All my life, it seems, I have known of James Agee's masterwork Let Us Now Praise Famous Men, but only now, in the third month of my 77th year, have I actually read it, and I find myself awed by the overpowering rush and torrent of Agee's sonorous meditation on the lost lives of three families of Alabama tenant farmers in the year 1936.
Agee, a poet, film critic, and screenwriter, and the photographer Walker Evans were sent by Fortune Magazine to explore the lives of tenant farmers in the South. Agee erupted in a jeremiad of love and anger, a document beyond 400 pages so truly religious in its tone and length that there was no way that Fortune could publish it. It was published elsewhere in 1941 and immediately became a part of the American canon.
Agee is a self-loathing, self-confessed spy on these subsistence farmers, their feet wrapped in rags and wearing flour sack garments, and nothing escapes his enraged eyes. Single sentences chockablock with colons and semi-colons, commas and dashes, meander and sprint and trundle for whole pages, an ecstatic clamorous poetry that a friend has compared to the Southern religious phenomena of talking in tongues. But, God, what inspired tongues!
I truly never knew anybody could write like that, could open his heart so fully that every moment of his life is compressed into each living sentence. Let me open the book randomly, run my finger to a sentence, and copy it here: “The road splits round it between tall drenched weeds and meets itself at the far end where, still close within the cold, dark, early shade, are the soot-black scaffolded structures of sawmill machinery and of power; the tall black candle of stack torched-off with clear curling heat beneath the stained flag of rust-lighted smoke; and a negro waiting, glancing frequently at his watch with a little left in him, after years of habituation, of a child's excitement in responsibility and in power; and the space is meanwhile struggling full of more and more men, not really many, yet in this woodland and keen morning quietness they seem a crowd, drawn in on rattling wagons and by truck and afoot through the chill hickory smell and fronded shade of the morning forest; and the sun is strong." Damn.
Sentences can be long trails of startling diction and syntax, wild, aberrant, the reader challenged to follow the kernel of meaning through the twists of Agee's poety-drenched text. Agee recommended that Let Us Now Praise Famous Men be read aloud, and there is in that recommendation an awareness of the almost hypnotic play of words and images and thoughts, as if he has created a new chanting of creation and the earth. There is anger, but there is an overriding love and reverence for the downtrodden people he chronicles and for all the world's wronged angels.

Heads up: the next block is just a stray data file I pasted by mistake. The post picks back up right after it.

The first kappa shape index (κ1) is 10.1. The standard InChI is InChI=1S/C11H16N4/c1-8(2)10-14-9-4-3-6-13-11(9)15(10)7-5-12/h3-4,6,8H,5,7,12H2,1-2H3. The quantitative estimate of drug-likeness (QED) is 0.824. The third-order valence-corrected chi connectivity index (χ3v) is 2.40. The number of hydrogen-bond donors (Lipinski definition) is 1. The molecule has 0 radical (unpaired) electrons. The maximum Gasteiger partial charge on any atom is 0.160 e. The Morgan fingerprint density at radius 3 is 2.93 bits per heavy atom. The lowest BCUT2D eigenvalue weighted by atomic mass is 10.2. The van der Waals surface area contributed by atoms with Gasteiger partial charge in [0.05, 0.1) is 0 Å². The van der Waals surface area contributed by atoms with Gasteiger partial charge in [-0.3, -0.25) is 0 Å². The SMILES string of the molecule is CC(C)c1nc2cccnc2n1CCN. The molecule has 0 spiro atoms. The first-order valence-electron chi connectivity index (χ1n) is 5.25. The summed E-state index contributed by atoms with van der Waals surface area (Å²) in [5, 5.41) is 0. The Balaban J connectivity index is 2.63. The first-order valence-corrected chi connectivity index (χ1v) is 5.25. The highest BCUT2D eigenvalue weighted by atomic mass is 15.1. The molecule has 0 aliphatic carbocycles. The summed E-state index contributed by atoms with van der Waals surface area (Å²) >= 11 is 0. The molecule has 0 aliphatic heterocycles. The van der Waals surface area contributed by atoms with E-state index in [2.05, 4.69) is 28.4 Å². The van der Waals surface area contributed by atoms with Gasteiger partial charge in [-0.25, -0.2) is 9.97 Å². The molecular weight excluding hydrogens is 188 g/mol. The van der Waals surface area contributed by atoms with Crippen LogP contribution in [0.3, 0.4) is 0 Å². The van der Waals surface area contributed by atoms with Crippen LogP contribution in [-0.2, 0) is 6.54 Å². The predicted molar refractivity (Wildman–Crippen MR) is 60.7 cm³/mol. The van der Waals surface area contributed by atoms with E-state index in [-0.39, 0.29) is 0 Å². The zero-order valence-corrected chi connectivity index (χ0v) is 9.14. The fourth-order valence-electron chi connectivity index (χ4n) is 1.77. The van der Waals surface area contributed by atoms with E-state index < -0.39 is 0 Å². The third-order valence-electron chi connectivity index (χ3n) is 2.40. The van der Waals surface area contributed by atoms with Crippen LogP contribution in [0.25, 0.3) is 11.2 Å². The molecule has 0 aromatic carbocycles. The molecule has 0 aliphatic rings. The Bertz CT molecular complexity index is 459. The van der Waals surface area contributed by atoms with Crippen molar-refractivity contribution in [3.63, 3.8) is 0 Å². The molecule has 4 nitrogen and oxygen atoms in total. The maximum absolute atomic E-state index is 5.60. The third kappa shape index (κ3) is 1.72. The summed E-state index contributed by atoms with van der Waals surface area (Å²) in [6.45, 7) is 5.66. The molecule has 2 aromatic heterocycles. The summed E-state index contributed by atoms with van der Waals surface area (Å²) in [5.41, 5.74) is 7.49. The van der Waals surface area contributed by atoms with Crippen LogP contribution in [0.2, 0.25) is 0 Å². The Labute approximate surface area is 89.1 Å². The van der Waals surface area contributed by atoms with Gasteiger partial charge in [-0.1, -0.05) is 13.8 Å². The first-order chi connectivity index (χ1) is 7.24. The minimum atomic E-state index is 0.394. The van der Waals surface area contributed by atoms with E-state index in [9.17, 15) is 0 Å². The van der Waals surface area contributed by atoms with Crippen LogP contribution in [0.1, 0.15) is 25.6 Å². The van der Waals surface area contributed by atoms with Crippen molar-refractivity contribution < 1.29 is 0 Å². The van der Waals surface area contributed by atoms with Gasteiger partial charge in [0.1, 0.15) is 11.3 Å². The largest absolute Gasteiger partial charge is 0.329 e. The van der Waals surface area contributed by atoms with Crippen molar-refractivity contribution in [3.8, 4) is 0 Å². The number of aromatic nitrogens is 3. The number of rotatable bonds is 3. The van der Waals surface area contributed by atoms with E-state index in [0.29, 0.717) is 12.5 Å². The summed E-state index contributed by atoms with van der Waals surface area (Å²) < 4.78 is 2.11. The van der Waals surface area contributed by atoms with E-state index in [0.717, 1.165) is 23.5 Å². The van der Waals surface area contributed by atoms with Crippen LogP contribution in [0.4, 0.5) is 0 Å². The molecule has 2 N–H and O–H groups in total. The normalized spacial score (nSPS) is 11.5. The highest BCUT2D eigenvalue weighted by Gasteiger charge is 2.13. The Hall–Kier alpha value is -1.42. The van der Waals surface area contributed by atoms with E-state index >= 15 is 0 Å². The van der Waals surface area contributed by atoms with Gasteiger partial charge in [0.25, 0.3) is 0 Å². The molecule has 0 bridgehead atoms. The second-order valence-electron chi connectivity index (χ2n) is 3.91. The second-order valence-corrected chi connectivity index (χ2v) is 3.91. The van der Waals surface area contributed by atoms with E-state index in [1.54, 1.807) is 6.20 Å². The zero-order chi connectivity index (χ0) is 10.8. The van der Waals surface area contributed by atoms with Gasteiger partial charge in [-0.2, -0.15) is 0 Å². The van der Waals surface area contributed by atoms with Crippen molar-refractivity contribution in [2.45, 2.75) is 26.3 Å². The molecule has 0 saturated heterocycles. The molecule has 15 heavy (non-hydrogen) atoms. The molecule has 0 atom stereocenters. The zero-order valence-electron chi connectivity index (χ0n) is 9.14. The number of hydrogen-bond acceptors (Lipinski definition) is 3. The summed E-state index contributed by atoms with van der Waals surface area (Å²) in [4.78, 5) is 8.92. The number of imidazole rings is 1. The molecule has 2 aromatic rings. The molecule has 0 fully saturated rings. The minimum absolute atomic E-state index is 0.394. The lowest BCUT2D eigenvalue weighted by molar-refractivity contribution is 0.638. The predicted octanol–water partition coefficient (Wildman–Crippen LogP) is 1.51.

Agee, a Southerner himself, understood the hard basic economics of tenant farming and hated them with a Christian/communist passion (he was an avowed communist in those more pure days) that was only equalled and perhaps surpassed by the unfettered love he felt for every member of the families whose lives he shared during that hot, endless, hopeless summer.
Set pieces spread beyond the brutal acres of the dreaded cotton fields and encompass the whole of the South, captured in a rapturous telling of the languor and shining darkness of a small-s sunday afternoon shared by millions of stunted sharecroppers, whose town clothes are worn so thin and so frequently patched that, although cleaned for the day, they bring out an inherent shame in all who wear them and fix their eyes ever downward.
This is a book of stunning honesty and self-awareness and inspired observation. Its humanity is as blinding and magnificent and humble as its prose is magisterial, laced with Biblical and Shakespearean cadences and sonorities, bent and shaped to the needs of a sorrowfully modern poet-scribe. It is big writing, at times close to overwrought, but finally guided and reined by an instinctive artist, a term Agee detested.
The text is preceded by Walker Evans's matchless black-and-white images: faces, families, landscapes, townscapes, a visual rendering of the lives and places that Agee so meticulously recounts. Evans was a preeminent photographer of his time, and his almost stark work here is the perfect foil for Agee's fevered prose. I turn time and again to one long shot of a sharecropper woman and her child taken from the back. She is holding a bucket in one hand and the child's hand in the other, and there is an incredible grace in the cant of her body, set off against the ramshackle cabin and outbuildings and foreboding woods that are the weather of her life. But finally it is the faces, the dirty, poverty-ridden, accepting faces — dashed and strangely noble — that are the heart of Let Us Now Praise Famous Men.
In our times, when poverty is often leavened by cell phones and cable television and stupifying drugs, and families are fragmented and splintered by the chase for personal happiness, Let Us Now Praise Famous Men harkens back to a time when millions of Americans lived a truly subsistence existence, and their families were the one buttress against an eternal winter of silent despondency.
Thomas Wolfe, a contemporary of James Agee and another Southern writer of gargantuan vision and voice, might have penned an epilogue to Let Us Now Praise Famous Men with this sentence from Look Homeward, Angel: "O waste of loss, in the hot mazes, lost, among bright stars on this most weary unbright cinder, lost!"
Photo above right: Summer 1936. Roadside stand near Birmingham, Alabama. Walker Evans for the Farm Security Administration.